Proficiency levels - science literacy

The proficiency standard for science literacy was established after 2003 sample testing to provide parents, educators and the community with a clear picture of the proficiency in science literacy that students are expected to demonstrate by the end of Year 6. To identify the proficiency standard, an expert group of university science educators, curriculum officers and experienced primary teachers in all states and territories, from government, Catholic and independent schools were brought together. The members of this expert group used their classroom experience and knowledge of the science curricula in the various states and territories to examine the test items from the NAP sample assessment. This standard informed the development of the tests for the 2006 and 2009 sample assessments. 

Five levels of proficiency (levels 2, 3.1, 3.2, 3.3, 4) have been defined for NAP — science literacy, and are described in the table below. The proficient standard in science literacy has been determined to be at level 3.2. This means that students achieving at level 3.2 are considered to have a sound understanding of Year 6 science.

Proficiency level

Level descriptors

Level 2 or below

Describes a choice for a situation based on first-hand concrete experience, requiring the application of limited knowledge.

Identifies simple patterns in the data and/or interprets a data set containing some interrelated elements.

Makes measurements or comparisons involving information or stimulus in a familiar context.

Level 3.1

Selects appropriate reason to explain reported observation related to personal experience.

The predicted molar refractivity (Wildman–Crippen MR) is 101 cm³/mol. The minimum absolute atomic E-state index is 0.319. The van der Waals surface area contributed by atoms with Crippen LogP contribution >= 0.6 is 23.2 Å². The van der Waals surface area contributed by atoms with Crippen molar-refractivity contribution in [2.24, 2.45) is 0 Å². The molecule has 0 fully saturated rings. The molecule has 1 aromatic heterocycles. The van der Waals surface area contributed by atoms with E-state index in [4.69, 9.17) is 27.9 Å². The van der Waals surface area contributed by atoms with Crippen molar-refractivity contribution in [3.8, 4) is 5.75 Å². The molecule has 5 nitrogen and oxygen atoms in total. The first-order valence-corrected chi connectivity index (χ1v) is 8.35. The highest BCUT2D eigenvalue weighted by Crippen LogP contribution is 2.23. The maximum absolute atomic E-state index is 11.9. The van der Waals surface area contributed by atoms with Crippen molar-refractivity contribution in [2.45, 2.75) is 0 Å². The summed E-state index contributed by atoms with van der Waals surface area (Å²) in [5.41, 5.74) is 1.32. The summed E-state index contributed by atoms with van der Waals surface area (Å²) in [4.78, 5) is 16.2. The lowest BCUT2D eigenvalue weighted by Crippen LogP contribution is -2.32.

Interprets simple data set requiring an element of comparison.

Makes simple standard measurements and records data as descriptions.

Level 3.2

Interprets information in a contextualised report by application of relevant science knowledge.

Interprets data and identifies patterns in – and/or relationships between – elements of the data.

Collates and compares data set of collected information.

Gives reason for controlling a single variable.

Level 3.3

Applies knowledge of relationship to explain a reported phenomenon.

Extrapolates from an observed pattern to describe an expected outcome or event.

Demonstrates an awareness of the principles of conducting an experiment and controlling variables.

Level 4 and above

Explains interactions that have been observed in terms of an abstract science concept.

Conclusions summarise and explain the patterns in the data in the form of a rule and are consistent with the data.

When provided with an experimental design involving multiple variables, can identify the questions being investigated.

For more information, see How to interpret.